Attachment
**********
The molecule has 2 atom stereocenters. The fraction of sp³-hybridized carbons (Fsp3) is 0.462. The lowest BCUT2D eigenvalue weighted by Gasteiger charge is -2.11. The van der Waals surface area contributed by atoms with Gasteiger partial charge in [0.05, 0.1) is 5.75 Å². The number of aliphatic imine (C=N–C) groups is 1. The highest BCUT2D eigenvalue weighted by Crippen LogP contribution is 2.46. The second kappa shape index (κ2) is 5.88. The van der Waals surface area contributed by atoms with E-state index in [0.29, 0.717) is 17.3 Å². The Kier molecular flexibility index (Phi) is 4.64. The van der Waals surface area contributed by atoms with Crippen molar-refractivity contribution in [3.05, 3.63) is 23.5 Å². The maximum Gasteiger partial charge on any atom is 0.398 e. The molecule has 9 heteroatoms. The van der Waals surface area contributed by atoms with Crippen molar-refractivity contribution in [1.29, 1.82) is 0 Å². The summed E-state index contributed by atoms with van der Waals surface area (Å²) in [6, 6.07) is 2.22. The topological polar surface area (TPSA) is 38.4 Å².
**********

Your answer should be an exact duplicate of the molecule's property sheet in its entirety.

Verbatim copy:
The molecule has 2 atom stereocenters. The fraction of sp³-hybridized carbons (Fsp3) is 0.462. The lowest BCUT2D eigenvalue weighted by Gasteiger charge is -2.11. The van der Waals surface area contributed by atoms with Gasteiger partial charge in [0.05, 0.1) is 5.75 Å². The number of aliphatic imine (C=N–C) groups is 1. The highest BCUT2D eigenvalue weighted by Crippen LogP contribution is 2.46. The second kappa shape index (κ2) is 5.88. The van der Waals surface area contributed by atoms with E-state index in [0.29, 0.717) is 17.3 Å². The Kier molecular flexibility index (Phi) is 4.64. The van der Waals surface area contributed by atoms with Crippen molar-refractivity contribution in [3.05, 3.63) is 23.5 Å². The maximum Gasteiger partial charge on any atom is 0.398 e. The molecule has 9 heteroatoms. The van der Waals surface area contributed by atoms with Crippen molar-refractivity contribution in [1.29, 1.82) is 0 Å². The summed E-state index contributed by atoms with van der Waals surface area (Å²) in [6, 6.07) is 2.22. The topological polar surface area (TPSA) is 38.4 Å².